I'm sure there's a way to hang one permanently indoors, but I haven't yet found it.

#50 ::: Terry Karney ::: (view all by) ::: July 13, 2004, 05:11 AM:

Running a bolt through the beam, and then securing it with a lock washer would probably reduce the tendency to unscrewing, as would rigging a swivelling bolt for the attachment point.


#51 ::: Teresa Nielsen Hayden ::: (view all by) ::: July 13, 2004, 08:53 AM:

Swivel bolt was what came to my mind when I read that. It's ... um ... a sort of two-part thingy where one part gets fastened to [whatever], and the other part can spin freely without affecting the fastening.

I have a Sputnik-ish rotating coat hook from Ikea that fastens to the wall. When I turn it, looking for one jacket amongst the many, I have to always remember to turn it in the right direction. If I give it too many turns in the wrong direction, its head unscrews and falls off, depositing all the jackets and scarves on the floor. On the bright side, the clothes cushion its fall, so you can just retrieve it and screw it back onto its fitting.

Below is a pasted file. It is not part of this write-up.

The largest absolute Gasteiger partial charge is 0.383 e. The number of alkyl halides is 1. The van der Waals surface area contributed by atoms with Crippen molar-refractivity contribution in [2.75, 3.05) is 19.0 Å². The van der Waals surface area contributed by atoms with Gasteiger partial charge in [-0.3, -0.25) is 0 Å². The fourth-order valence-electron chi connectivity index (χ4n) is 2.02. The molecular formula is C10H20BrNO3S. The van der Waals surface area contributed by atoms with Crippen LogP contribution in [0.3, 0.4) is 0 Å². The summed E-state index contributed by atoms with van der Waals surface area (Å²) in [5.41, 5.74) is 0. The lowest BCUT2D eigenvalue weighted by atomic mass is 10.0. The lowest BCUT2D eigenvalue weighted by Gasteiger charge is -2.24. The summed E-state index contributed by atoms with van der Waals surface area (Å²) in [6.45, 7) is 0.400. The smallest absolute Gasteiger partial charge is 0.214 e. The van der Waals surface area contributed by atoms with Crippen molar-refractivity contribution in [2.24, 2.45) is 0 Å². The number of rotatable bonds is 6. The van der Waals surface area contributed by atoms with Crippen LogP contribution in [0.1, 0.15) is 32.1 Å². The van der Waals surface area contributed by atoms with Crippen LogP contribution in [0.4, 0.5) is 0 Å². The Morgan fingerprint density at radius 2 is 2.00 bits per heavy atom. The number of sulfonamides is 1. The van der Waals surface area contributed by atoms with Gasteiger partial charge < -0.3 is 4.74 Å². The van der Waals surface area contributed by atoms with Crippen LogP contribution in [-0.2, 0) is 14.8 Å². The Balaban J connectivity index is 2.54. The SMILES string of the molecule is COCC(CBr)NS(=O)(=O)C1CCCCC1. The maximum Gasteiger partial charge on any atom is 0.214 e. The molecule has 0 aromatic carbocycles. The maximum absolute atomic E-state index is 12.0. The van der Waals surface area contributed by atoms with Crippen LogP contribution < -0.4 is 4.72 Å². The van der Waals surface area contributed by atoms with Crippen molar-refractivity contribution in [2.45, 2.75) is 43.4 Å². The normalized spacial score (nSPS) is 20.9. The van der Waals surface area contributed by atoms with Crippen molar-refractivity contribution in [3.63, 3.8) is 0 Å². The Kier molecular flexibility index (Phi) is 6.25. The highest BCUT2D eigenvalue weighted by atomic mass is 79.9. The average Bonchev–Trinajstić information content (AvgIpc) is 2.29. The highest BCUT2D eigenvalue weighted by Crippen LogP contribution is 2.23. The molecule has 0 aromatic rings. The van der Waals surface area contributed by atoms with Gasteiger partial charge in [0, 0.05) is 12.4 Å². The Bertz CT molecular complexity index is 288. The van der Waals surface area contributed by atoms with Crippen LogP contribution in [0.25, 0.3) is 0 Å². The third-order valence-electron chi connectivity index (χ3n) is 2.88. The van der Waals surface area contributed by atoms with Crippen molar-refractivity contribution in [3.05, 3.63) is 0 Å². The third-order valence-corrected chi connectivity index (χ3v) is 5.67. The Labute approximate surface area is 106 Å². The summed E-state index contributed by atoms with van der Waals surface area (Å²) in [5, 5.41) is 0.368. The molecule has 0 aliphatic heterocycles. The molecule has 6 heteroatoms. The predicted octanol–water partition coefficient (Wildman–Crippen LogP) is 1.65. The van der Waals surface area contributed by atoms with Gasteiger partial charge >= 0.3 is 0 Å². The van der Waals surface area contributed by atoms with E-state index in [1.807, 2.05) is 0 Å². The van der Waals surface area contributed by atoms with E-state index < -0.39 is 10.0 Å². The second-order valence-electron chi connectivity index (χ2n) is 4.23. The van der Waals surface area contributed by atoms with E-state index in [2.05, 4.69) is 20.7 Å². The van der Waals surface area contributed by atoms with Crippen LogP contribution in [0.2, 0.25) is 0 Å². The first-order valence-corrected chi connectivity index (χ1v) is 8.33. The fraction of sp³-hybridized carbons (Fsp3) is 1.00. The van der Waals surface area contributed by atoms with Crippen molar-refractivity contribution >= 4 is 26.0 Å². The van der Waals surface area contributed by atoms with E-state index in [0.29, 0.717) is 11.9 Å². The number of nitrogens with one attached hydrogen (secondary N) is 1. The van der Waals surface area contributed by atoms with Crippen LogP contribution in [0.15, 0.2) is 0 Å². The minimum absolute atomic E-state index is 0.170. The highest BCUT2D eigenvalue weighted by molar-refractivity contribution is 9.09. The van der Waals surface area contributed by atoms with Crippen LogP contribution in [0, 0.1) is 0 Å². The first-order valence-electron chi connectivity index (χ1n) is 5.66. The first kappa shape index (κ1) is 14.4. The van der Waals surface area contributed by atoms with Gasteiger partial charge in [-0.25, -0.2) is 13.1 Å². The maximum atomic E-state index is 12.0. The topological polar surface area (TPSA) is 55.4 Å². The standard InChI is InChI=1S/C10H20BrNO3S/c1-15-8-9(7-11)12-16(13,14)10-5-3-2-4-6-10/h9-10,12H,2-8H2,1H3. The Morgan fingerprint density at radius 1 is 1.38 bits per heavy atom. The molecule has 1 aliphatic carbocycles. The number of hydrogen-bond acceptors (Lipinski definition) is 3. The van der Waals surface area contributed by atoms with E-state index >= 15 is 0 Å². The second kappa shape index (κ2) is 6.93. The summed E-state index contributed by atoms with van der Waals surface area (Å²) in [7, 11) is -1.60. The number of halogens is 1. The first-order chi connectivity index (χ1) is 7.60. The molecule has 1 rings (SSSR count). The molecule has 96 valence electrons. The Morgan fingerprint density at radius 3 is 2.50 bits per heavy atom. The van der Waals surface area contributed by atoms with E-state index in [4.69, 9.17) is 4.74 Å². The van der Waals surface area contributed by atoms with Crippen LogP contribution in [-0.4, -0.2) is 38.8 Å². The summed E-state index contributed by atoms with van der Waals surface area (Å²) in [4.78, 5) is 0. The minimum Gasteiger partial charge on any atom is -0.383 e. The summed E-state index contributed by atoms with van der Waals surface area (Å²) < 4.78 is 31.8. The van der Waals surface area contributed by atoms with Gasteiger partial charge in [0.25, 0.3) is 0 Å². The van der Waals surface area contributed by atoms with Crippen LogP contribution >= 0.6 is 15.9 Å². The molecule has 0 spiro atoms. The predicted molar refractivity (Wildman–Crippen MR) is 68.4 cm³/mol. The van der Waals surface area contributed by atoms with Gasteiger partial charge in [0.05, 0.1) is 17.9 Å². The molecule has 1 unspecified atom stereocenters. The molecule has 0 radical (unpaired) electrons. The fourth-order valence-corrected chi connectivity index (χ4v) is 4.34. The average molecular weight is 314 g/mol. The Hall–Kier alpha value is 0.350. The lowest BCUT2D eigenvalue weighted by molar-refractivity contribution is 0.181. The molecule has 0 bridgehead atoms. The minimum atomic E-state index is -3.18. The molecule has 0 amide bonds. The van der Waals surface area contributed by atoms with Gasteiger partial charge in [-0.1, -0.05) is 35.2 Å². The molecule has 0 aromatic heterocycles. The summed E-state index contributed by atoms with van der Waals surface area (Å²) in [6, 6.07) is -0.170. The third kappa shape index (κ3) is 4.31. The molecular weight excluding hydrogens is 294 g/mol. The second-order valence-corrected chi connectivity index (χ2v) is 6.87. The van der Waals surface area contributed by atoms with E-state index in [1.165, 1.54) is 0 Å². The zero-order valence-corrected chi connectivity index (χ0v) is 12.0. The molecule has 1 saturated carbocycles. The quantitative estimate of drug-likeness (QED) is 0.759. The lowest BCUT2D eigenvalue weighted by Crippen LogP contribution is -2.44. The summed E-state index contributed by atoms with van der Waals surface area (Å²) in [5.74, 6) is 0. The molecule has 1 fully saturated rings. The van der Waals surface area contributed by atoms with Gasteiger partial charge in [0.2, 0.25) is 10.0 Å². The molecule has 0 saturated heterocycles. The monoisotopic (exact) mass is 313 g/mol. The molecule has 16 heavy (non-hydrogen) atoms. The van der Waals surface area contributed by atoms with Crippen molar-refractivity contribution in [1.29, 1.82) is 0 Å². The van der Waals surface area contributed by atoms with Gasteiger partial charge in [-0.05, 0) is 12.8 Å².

#52 ::: Spam deleted ::: (view all by) ::: July 13, 2004, 09:30 AM:

Spam from

#53 ::: Janet Brennan Croft ::: (view all by) ::: July 13, 2004, 09:31 AM:

I miss Ikea...I used to live in Pittsburgh, and bought tons of their Ivar bookcase components, but now my closest Ikea is in Houston. But there's one a-building in Dallas, yay!

#54 ::: Jonathan Vos Post ::: (view all by) ::: July 13, 2004, 11:39 AM:

Janet Brennan Croft,

So, how much is IKEA? Here's a (admittedly useless) mathematical answer. Skip this posting if you hate Math.